Palestinians call Israeli economic offer too little, too late

Israeli Finance Minister Moshe Kahlon gestures as he speaks at an event in Ofakim, southern Israel May 29, 2017. REUTERS/Amir Cohen - RTX3821U

Finance Minister Moshe Kahlon and Maj. Gen. Yoav Mordechai, the head Israel’s Coordinator of Government Activities in the Territories (COGAT) unit, traveled to the Palestinian headquarters in Ramallah to personally present Palestinian Prime Minister Rami Hamdallah with a series of concessions adopted by the Israeli defense Cabinet. They presented  what the Israeli Cabinet called civilian-economic steps.

The Palestinians wondered, is that it? For this, an Israeli delegation headed by the finance minister made such a dramatic late-night visit to Ramallah? A senior Fatah party official who spoke with Al-Monitor on condition of anonymity said cynically that the 1993 Israeli-Palestinian Oslo Accord had been signed with less fanfare. “What’s all the fuss about?” he asked. “Easing passage through the crossing — what about all the rest?”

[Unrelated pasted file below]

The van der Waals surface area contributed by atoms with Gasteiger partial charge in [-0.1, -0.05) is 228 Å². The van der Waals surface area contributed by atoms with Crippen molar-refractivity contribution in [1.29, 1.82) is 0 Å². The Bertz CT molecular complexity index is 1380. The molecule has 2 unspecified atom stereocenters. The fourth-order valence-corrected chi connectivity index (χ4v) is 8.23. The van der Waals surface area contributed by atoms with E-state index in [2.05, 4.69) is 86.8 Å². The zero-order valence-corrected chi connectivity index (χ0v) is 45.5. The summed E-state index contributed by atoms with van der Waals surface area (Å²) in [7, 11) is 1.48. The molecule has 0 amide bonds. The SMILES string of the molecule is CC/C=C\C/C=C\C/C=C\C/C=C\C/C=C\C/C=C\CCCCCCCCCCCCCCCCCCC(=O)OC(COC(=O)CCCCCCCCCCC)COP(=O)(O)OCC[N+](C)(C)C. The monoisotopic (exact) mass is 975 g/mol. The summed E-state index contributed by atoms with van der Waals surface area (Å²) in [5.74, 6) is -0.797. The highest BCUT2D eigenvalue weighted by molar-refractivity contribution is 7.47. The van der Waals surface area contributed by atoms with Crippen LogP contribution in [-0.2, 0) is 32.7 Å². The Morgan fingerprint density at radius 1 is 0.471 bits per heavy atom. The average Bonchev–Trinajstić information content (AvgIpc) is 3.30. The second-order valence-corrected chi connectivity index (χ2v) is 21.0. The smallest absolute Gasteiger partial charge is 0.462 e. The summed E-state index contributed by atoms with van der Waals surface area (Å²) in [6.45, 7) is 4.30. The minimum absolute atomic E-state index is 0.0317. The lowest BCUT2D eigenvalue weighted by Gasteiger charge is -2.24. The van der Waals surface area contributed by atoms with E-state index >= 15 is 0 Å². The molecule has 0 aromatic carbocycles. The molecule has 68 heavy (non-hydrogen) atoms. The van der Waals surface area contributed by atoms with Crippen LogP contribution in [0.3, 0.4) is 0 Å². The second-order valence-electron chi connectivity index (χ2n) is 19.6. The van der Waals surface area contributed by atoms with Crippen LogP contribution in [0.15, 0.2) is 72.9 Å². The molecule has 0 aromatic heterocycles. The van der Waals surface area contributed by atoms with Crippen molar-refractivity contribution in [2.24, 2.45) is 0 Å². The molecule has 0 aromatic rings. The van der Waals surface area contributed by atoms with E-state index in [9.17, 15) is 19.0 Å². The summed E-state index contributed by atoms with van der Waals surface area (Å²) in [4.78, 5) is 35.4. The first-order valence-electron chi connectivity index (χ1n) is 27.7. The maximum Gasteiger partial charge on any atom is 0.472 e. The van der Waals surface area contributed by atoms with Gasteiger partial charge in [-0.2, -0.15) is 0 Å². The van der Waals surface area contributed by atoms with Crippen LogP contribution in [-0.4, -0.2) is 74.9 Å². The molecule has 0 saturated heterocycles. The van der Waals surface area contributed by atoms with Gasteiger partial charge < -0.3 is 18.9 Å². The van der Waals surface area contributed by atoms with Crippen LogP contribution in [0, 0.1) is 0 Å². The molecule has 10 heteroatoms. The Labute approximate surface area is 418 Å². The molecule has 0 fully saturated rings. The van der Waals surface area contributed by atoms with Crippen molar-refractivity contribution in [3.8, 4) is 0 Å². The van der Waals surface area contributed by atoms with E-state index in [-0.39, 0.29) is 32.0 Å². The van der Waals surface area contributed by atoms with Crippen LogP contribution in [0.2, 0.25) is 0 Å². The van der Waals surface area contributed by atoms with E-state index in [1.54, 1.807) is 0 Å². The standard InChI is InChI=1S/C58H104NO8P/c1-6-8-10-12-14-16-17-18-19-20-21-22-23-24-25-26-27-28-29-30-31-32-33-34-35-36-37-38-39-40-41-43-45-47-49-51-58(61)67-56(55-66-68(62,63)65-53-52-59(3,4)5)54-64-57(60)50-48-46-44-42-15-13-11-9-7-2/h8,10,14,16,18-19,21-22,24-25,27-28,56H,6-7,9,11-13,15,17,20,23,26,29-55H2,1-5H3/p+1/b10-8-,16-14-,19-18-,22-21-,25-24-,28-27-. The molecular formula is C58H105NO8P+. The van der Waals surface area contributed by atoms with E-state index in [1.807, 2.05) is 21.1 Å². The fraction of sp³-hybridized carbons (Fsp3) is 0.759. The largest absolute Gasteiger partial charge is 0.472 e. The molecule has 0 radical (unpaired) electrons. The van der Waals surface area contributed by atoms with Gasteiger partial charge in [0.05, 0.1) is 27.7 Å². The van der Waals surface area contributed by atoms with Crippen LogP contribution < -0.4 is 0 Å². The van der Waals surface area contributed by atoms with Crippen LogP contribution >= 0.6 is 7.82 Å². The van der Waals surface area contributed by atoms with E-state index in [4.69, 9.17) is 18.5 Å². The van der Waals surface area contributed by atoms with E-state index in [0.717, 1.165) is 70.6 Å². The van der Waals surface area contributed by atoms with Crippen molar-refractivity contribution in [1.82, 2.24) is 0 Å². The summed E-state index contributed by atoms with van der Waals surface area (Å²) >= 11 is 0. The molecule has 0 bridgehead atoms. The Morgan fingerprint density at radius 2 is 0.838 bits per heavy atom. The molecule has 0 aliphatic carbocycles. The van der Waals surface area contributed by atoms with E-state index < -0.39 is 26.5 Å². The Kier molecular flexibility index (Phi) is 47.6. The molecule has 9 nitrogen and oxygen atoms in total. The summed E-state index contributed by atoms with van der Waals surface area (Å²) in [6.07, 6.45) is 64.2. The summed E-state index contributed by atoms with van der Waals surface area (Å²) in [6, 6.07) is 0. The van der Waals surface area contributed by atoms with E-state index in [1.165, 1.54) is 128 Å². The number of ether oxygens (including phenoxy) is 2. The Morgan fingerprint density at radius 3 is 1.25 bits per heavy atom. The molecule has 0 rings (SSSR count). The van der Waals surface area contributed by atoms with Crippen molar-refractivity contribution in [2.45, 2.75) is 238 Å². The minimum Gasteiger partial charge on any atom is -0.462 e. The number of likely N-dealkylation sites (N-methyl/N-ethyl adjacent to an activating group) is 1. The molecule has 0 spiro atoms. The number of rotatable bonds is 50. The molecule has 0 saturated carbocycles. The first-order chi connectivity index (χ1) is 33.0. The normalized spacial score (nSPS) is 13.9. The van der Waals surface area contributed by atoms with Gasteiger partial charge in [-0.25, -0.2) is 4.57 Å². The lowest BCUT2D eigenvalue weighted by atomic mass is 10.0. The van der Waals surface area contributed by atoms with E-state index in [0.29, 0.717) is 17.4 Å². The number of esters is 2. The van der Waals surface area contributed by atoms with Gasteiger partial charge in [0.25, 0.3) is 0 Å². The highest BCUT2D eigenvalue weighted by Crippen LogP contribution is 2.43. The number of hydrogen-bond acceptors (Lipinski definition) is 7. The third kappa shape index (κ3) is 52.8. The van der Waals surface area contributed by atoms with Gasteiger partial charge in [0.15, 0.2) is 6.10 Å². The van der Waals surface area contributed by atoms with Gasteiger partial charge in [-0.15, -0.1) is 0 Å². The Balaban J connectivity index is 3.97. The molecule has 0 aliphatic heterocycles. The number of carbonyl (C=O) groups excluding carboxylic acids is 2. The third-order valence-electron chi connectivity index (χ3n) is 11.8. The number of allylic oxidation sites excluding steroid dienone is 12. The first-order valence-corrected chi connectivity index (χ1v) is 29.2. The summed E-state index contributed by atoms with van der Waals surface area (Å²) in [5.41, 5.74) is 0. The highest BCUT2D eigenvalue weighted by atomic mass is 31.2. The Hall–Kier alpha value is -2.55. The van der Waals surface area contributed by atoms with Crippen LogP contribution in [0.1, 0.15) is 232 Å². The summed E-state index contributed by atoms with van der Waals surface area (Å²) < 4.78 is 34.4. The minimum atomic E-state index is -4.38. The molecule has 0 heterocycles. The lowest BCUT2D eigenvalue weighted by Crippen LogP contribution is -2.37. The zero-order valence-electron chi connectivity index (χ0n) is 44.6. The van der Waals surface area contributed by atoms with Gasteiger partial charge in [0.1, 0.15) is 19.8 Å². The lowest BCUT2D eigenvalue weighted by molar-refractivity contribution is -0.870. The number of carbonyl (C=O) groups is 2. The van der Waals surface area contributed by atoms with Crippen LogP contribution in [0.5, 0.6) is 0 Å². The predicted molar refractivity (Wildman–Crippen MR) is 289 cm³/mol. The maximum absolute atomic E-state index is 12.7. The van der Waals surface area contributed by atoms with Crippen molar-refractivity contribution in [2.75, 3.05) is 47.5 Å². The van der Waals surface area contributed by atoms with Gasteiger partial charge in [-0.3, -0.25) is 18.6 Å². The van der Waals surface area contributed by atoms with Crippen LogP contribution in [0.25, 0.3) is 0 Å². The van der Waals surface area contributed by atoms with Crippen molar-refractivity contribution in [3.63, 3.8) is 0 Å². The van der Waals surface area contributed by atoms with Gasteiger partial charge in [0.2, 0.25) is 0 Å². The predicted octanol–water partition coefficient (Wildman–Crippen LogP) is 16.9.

He called the move “a bad joke” and predicted that the concessions would not satisfy the Americans, who expect Israel to adopt confidence-building measures ahead of diplomatic negotiations. “This isn’t serious, although truthfully, we weren’t expecting anything,” said the Palestinian source. “If Netanyahu thinks that economic measures, numerous and major though they may be, will divert the essence and our desire to reach a diplomatic arrangement, he’s wrong.”
Read full report in Al Monitor